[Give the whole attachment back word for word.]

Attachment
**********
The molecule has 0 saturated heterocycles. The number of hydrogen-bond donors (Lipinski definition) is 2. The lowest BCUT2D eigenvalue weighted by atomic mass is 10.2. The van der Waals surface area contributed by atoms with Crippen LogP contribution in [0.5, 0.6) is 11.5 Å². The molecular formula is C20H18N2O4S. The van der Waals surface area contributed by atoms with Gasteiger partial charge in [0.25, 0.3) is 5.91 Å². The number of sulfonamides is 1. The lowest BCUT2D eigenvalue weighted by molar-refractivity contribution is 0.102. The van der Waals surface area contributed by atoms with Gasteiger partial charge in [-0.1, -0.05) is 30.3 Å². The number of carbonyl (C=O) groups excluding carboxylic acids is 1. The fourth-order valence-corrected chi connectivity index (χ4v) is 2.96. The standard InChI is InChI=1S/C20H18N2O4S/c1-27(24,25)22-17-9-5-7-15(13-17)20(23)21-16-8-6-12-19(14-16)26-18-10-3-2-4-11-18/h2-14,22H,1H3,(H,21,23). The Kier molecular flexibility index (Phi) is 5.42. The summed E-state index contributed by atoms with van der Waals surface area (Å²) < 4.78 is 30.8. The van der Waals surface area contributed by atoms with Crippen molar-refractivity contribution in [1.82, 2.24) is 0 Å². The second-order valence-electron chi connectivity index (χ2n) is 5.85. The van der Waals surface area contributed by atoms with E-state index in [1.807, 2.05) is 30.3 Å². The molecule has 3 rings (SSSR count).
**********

The molecule has 0 saturated heterocycles. The number of hydrogen-bond donors (Lipinski definition) is 2. The lowest BCUT2D eigenvalue weighted by atomic mass is 10.2. The van der Waals surface area contributed by atoms with Crippen LogP contribution in [0.5, 0.6) is 11.5 Å². The molecular formula is C20H18N2O4S. The van der Waals surface area contributed by atoms with Gasteiger partial charge in [0.25, 0.3) is 5.91 Å². The number of sulfonamides is 1. The lowest BCUT2D eigenvalue weighted by molar-refractivity contribution is 0.102. The van der Waals surface area contributed by atoms with Gasteiger partial charge in [-0.1, -0.05) is 30.3 Å². The number of carbonyl (C=O) groups excluding carboxylic acids is 1. The fourth-order valence-corrected chi connectivity index (χ4v) is 2.96. The standard InChI is InChI=1S/C20H18N2O4S/c1-27(24,25)22-17-9-5-7-15(13-17)20(23)21-16-8-6-12-19(14-16)26-18-10-3-2-4-11-18/h2-14,22H,1H3,(H,21,23). The Kier molecular flexibility index (Phi) is 5.42. The summed E-state index contributed by atoms with van der Waals surface area (Å²) < 4.78 is 30.8. The van der Waals surface area contributed by atoms with Crippen molar-refractivity contribution in [1.82, 2.24) is 0 Å². The second-order valence-electron chi connectivity index (χ2n) is 5.85. The van der Waals surface area contributed by atoms with E-state index in [1.807, 2.05) is 30.3 Å². The molecule has 3 rings (SSSR count).